democratization” are often surface level assumptions of processes that are more problematic than initially  
meets the eyes.  
Secondly, another view is that globalization causes “action at a distance” that is the “actions of social agents in  
one locale can come to have significant consequences for distant others”. The question that arises is to what  
extent those “distant others” have an impact upon the nations that so noticeably impact them. The novel has  
many examples of how the “first world” has infiltrated into the “third world” space of Kalimpong. Sai reads the  
National Geographic, Lola, and Noni watch BBC news, read “British” books. In sharp contrast Biju and other  
immigrants have negligible impact on America. The restaurant in which they work are full of “first world” people  
in the fashionable dining rooms and “third world people inhabit the sweltering kitchens below. These two  
worlds aree kept apart by the economic and cultural divide.  
Desai’s novel clearly demonstrates the ways in which the west insists upon forcing its commercial presence  
upon non-western countries. This is the third point that Desai points to when she questions the view that  
globalization has brought about revolutionary changes in the form of new opportunities and access to economic  
prosperity.. The question that Desai raises is at what cost are such experienced? The Cook and Gyan are two  
characters whose lives are marked by the struggle for modernity on the other hand, middle class characters like  
Lola and Noni proudly invest in British jam and Marks and Spencer underpants. They imagine themselves as  
part of a western community and look down on those who have not succeeded in emitting western commodities  
and culture to the same extent that they have.  
The result of enhancing western culture, however, results in the “fractures of cultures”. The characters are torn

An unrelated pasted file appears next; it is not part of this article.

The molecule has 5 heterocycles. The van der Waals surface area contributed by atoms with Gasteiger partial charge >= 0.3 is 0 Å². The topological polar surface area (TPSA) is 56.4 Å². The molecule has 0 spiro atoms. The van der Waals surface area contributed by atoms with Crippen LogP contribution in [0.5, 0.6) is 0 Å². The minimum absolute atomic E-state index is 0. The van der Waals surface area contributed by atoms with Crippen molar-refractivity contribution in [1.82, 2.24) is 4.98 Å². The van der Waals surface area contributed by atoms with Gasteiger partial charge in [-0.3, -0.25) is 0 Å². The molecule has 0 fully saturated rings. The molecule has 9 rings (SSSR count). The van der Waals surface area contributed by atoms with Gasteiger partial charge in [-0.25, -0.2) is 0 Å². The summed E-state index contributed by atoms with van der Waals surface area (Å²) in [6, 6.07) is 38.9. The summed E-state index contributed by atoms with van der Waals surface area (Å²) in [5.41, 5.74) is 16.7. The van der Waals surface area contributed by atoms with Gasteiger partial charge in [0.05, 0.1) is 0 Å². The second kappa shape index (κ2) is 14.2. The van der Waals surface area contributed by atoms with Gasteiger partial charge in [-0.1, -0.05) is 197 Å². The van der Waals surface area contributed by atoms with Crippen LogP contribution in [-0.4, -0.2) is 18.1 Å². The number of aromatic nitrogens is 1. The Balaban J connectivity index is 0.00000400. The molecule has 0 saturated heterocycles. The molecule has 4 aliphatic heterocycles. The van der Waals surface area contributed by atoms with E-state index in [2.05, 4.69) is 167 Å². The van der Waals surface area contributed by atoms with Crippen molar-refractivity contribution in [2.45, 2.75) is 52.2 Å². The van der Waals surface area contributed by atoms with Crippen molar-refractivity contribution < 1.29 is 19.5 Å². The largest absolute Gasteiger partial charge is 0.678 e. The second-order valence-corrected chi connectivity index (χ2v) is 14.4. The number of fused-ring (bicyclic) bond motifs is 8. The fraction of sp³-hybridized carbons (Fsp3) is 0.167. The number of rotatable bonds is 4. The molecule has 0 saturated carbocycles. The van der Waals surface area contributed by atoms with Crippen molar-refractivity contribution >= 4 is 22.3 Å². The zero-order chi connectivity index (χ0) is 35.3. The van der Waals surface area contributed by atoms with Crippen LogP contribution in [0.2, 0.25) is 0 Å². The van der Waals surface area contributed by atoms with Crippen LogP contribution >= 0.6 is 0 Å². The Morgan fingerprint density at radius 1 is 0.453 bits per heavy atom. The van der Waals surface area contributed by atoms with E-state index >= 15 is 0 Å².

between East and West, tradition and modernity, “Indianness” and “Britishness”. Jemu has internalized a colonized  
mentality. Even the Cook is not free of this internalization of a colonized mentality.  
Dennihy points out that the internalization of a colonized mentality is not lessened through the coming of  
modernity” and “globalization” (Dennihy 19). There is pressure on non-western countries who are inundated  
with “westerness” to “prefer” western culture to their own. Jemu is an example of a man who has denied his own  
Indian identity. He is envious of the English. Ultimately, he is despised by absolutely everyone, English and  
Indians both.  
The feeling of shared historical legacy permeates the entire novel “Certain moves made long ago had produced  
all of them” She is referring to continuation of subjugation by the economic and cultural power of the west. The  
so-called leveled field actually does more harm than good. Almost all the characters are stunted by their  
encounters with the west. Multiculturalism, confined to the Western metropolitan and academic, doesn’t address  
the causes of extremism and violence in the modern world. Nor can economic globalization become a route to  
prosperity for the downtrodden. Desai is of the view that profit is the driving motive of globalisation. It pits  
nation against nation .It promises much but delivers very little to most people in the postcolonial world .The  
novel thus leaves us with the questions regarding the dividends from globalisation ,the celebration of hybridity  
and the global citizen.  
In The Kite Runner, Khalid Hosseini subtly describes Afghan culture along with giving us an insight into the  
personal gains and losses of individual characters. He writes about large scale global sufferings and assaults on  
the human rights, intricately weaving it with small painful moments in the life of the rich. The pathetic picture of  
Afghanistan during peaceful times depicts Afghans as a peace loving race with a rich cultural heritage. Amir is  
the protagonist of the novel.His boyhood days are spent in pursuing his passion of flying kites. “Winter was  
every kid’s favourite season”(p,49). He writes in detail about the traditions of Afghanistan, like the Khastegiri  
tradition, the marriage of Amir and Soraya in a traditional Afghan manner, the relationship of Amir with his strong  
father Baba, his sufferings and expectations from his father and loss of identity at the death of Baba who is a  
proud and powerful man and the ceremonies at the death of Baba. All the details are so vividly portrayed that